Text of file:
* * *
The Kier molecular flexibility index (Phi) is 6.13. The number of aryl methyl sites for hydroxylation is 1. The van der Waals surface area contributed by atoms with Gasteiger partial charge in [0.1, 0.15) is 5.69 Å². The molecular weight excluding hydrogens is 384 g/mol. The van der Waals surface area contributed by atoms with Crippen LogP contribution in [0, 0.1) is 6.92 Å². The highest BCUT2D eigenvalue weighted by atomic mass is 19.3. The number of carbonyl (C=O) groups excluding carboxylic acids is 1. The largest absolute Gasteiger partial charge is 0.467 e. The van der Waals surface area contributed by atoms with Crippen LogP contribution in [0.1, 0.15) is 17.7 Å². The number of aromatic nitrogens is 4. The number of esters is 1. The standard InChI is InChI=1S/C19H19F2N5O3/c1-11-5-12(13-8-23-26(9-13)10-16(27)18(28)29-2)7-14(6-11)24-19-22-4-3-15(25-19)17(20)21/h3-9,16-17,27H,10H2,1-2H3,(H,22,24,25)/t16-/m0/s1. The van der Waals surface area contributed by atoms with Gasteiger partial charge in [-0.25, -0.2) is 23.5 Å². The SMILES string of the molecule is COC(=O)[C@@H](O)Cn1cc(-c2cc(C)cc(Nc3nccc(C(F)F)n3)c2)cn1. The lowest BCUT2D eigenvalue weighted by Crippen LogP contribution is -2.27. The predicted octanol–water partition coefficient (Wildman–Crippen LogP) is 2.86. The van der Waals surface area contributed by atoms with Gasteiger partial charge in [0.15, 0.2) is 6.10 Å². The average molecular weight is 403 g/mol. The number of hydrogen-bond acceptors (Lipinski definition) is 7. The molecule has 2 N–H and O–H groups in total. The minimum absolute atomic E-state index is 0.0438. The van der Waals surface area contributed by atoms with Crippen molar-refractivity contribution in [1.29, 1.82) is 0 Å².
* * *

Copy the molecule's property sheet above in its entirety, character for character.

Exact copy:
The Kier molecular flexibility index (Phi) is 6.13. The number of aryl methyl sites for hydroxylation is 1. The van der Waals surface area contributed by atoms with Gasteiger partial charge in [0.1, 0.15) is 5.69 Å². The molecular weight excluding hydrogens is 384 g/mol. The van der Waals surface area contributed by atoms with Crippen LogP contribution in [0, 0.1) is 6.92 Å². The highest BCUT2D eigenvalue weighted by atomic mass is 19.3. The number of carbonyl (C=O) groups excluding carboxylic acids is 1. The largest absolute Gasteiger partial charge is 0.467 e. The van der Waals surface area contributed by atoms with Crippen LogP contribution in [0.1, 0.15) is 17.7 Å². The number of aromatic nitrogens is 4. The number of esters is 1. The standard InChI is InChI=1S/C19H19F2N5O3/c1-11-5-12(13-8-23-26(9-13)10-16(27)18(28)29-2)7-14(6-11)24-19-22-4-3-15(25-19)17(20)21/h3-9,16-17,27H,10H2,1-2H3,(H,22,24,25)/t16-/m0/s1. The van der Waals surface area contributed by atoms with Gasteiger partial charge in [-0.25, -0.2) is 23.5 Å². The SMILES string of the molecule is COC(=O)[C@@H](O)Cn1cc(-c2cc(C)cc(Nc3nccc(C(F)F)n3)c2)cn1. The lowest BCUT2D eigenvalue weighted by Crippen LogP contribution is -2.27. The predicted octanol–water partition coefficient (Wildman–Crippen LogP) is 2.86. The van der Waals surface area contributed by atoms with Gasteiger partial charge in [0.15, 0.2) is 6.10 Å². The average molecular weight is 403 g/mol. The number of hydrogen-bond acceptors (Lipinski definition) is 7. The molecule has 2 N–H and O–H groups in total. The minimum absolute atomic E-state index is 0.0438. The van der Waals surface area contributed by atoms with Crippen molar-refractivity contribution in [1.29, 1.82) is 0 Å².